Unsettled

Shelagh Balfour is a recent graduate from the Centre for Christian Studies’ course for Anglicans exploring the diaconate – Ministering by Word and Example.  One of the goals of the course was to help students develop their capacity for biblical and theological reflection, and to connect their reflections to pastoral and social responses.  She’s agreed to share her reflections on Leanne Simpson’s article “Liberated People, Liberated Lands” as an example of the kind of critical thinking our students are invited to engage in.

Right Relationship and the Land – Shelagh Balfour

In preparation for a class at Centre for Christian Studies, I read the article “Liberated Peoples, Liberated Lands” by Leanne Simpson. This was the first time I had read Simpson, a Michi Saagik Nishnaabeg scholar and poet who has written extensively on the effects of colonialism on First Nations.  On first reading, her article left me feeling very uncomfortable, threatened even. I found myself wanting to object and yet, when I reviewed the facts she presented, I knew I could not. The broader history which formed the backdrop to the particular story of Ms. Simpson and her people was not in dispute.  I agreed wholeheartedly that everything about colonialism was wrong in so far as it pertained to Indigenous peoples. I agreed that land was taken, treaties were not honoured, people were robbed of their traditional lands, their livelihood, and their independence. I agree that a terrible, ongoing mess has been made of the lives of the First Peoples of our country, a mess we, the group this article refers to as “settlers”, bear responsibility for.

Leanne Simpson

In fact, there was little in the article I didn’t agree with, and yet I still found it rankled. The words “whose land is it?” struck me like a direct challenge. What my gut was hearing in those words was that I didn’t belong here because I was living on someone else’s land, land for which I did not have adequate respect.  Simpson wrote, for example, “Canadians enjoy the highest standard of living in the Americas. Their economy is built upon and relies on resources that were stolen and continue to be plundered from Indigenous territories.”(Simpson, 54)  Again, it was hard to argue with the underlying facts. But what if I agreed that the land was not mine? What if I agreed that my culture is, by-and-large, disrespectful and short-sighted in our treatment of the land? Was I also agreeing that I, personally, didn’t belong here? And, if I didn’t belong, where would I go? I have no other home. There is no other place I do belong.

As I continued to reflect on my response to the article, I realized that what I struggled with most was being referred to as a “settler”, a part of “settler society”. I found I didn’t like being labelled as a “settler”, stuck in a grouping that defined me in simplistic terms. It gave me the feeling that, were she looking at me, the author would only see a “settler” stick figure, not a complex human being. Which is to say I didn’t like being put in the position Indigenous people in Canada are placed in all the time. Those little words “settler” and “whose land is it?” made me vulnerable in the moment I read them. I felt labelled, blamed, and dismissed because of the group I belonged to when I didn’t think I, as an individual, had done anything to deserve it.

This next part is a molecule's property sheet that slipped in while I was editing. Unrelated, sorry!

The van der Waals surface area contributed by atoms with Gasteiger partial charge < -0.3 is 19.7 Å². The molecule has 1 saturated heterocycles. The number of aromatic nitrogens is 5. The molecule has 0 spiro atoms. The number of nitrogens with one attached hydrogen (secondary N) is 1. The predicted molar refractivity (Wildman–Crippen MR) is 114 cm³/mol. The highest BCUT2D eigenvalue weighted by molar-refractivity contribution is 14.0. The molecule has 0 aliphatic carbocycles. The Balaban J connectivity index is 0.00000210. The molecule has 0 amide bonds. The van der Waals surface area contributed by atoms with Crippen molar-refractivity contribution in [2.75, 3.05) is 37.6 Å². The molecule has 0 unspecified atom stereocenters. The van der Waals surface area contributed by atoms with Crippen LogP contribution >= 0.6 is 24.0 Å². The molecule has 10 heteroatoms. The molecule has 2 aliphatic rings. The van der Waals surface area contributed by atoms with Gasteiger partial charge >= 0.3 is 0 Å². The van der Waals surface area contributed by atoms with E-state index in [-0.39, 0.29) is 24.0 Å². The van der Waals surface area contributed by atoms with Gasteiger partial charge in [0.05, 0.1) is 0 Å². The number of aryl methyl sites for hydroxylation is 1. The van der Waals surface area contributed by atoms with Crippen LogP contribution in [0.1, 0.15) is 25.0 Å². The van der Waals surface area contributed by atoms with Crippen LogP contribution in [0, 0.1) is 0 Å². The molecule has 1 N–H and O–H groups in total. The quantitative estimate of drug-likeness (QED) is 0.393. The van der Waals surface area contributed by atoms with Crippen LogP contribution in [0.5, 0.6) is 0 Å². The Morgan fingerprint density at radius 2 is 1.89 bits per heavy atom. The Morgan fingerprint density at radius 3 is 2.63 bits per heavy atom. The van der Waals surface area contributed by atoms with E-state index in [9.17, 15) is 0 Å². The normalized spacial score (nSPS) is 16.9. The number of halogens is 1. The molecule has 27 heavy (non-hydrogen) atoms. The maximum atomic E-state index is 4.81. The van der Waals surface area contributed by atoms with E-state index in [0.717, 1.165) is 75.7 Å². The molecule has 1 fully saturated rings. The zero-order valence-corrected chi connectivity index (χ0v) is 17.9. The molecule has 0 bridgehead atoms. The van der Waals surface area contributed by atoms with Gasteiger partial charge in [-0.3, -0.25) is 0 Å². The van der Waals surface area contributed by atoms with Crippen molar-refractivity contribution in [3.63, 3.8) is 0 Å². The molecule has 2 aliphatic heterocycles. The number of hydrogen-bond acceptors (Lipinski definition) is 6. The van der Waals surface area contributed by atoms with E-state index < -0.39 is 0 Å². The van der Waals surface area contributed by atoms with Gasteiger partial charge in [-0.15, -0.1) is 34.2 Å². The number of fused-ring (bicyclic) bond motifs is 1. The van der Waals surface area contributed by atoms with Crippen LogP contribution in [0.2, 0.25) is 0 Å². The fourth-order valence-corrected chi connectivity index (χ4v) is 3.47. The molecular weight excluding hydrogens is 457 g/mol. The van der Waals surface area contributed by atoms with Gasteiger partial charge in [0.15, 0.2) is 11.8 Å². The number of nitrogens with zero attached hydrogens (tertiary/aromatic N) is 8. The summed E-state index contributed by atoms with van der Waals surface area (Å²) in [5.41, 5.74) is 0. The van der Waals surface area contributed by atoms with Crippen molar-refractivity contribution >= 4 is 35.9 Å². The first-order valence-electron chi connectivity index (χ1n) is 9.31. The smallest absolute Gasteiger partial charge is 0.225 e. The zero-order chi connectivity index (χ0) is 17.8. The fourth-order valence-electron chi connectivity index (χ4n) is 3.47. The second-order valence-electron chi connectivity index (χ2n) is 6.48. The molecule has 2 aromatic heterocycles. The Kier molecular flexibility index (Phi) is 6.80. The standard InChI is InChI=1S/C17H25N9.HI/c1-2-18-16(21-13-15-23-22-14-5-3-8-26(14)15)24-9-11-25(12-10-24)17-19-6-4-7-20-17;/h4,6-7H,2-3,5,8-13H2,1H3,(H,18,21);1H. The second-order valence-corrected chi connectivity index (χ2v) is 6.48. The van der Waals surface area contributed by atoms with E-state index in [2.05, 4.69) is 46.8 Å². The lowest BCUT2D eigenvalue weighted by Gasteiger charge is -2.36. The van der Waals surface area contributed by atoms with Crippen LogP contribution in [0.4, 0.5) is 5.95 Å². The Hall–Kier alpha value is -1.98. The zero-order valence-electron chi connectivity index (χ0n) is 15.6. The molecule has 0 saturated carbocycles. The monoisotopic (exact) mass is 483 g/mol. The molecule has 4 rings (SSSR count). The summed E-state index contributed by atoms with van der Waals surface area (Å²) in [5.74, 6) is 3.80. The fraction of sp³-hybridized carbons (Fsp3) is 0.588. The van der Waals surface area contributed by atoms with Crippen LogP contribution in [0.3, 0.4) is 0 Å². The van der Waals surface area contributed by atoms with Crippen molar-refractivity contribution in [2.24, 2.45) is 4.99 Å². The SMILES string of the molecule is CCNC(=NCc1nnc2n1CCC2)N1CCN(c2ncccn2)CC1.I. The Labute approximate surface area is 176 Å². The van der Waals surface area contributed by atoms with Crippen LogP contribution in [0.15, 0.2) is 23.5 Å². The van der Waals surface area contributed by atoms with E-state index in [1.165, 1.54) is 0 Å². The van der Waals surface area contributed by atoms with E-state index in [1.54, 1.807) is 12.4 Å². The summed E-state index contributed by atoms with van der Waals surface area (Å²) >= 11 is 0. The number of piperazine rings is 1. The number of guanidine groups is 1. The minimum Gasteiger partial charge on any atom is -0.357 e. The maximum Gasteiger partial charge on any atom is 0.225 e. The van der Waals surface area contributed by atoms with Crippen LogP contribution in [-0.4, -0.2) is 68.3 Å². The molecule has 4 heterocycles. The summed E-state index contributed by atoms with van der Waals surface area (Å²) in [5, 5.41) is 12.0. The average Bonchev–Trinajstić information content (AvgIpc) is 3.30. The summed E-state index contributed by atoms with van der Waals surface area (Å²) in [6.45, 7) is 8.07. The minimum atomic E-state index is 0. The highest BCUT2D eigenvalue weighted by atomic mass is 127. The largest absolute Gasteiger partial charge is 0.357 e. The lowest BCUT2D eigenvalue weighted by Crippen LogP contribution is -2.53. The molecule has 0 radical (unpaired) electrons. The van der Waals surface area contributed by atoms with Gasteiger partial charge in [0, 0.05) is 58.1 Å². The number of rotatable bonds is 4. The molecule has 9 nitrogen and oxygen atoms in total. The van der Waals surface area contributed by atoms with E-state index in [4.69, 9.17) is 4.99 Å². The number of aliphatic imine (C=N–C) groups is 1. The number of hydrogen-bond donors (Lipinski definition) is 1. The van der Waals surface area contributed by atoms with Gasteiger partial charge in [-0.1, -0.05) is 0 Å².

But then I thought maybe I needed to stay with those uncomfortable feelings. Because I am on the side with the power, I could reject the feelings, walk away from them back into the comfort of Canadian society as I know it. And I have to be honest and say that’s just what I want to do. But Leanne Simpson can’t walk away from being harassed and laughed at for keeping her traditions.  She can’t walk away from the message that she and her people are no good. She can’t go back to the comfort of her land and harvest rice as her people have always done.  In my moment of discomfort, I am given a tiny scent of the bitter, pain-filled cup Indigenous people drink from every day – just a scent of the flavour of their experience, not even a full taste. Am I offended by what Simpson wrote? Am I threatened? Do I find my sense of self on shaky ground? Perhaps that is precisely what I need.

So I came somewhat unsettled to the CCS class. Leanne Simpson’s was not the only article I had read in preparation for the class and hers weren’t the only words that troubled me.  I was uncertain how I would react to the two guests who would be presenting – Adrian Jacobs and Vincent Solomon. It is one thing to read and reflect on an article in the privacy of one’s study. It is quite another to respond directly to others in discussion.

This turned out to be a very important point, but not in the way I anticipated.  I discovered that, far from being threatening, the presentations of our guests and the opportunities to discuss matters of land and right relationship directly with them led to a significant widening of my understanding.  I’ve read a few things over the years – Including the Truth and Reconciliation Commission’s Summary Report – attended workshops and Sacred Circles. I’ve listened to the witness of Indigenous colleagues in the church, both public declarations and private conversations. On a personal level, I have been motivated to understand because my younger brother is Cree. I have watched over the years as he has embraced and integrated all aspects of who he is into one beautiful, gifted human being. It is clear how fundamental to his identity his aboriginal roots are. His life work as a musician and composer reflects this deeply.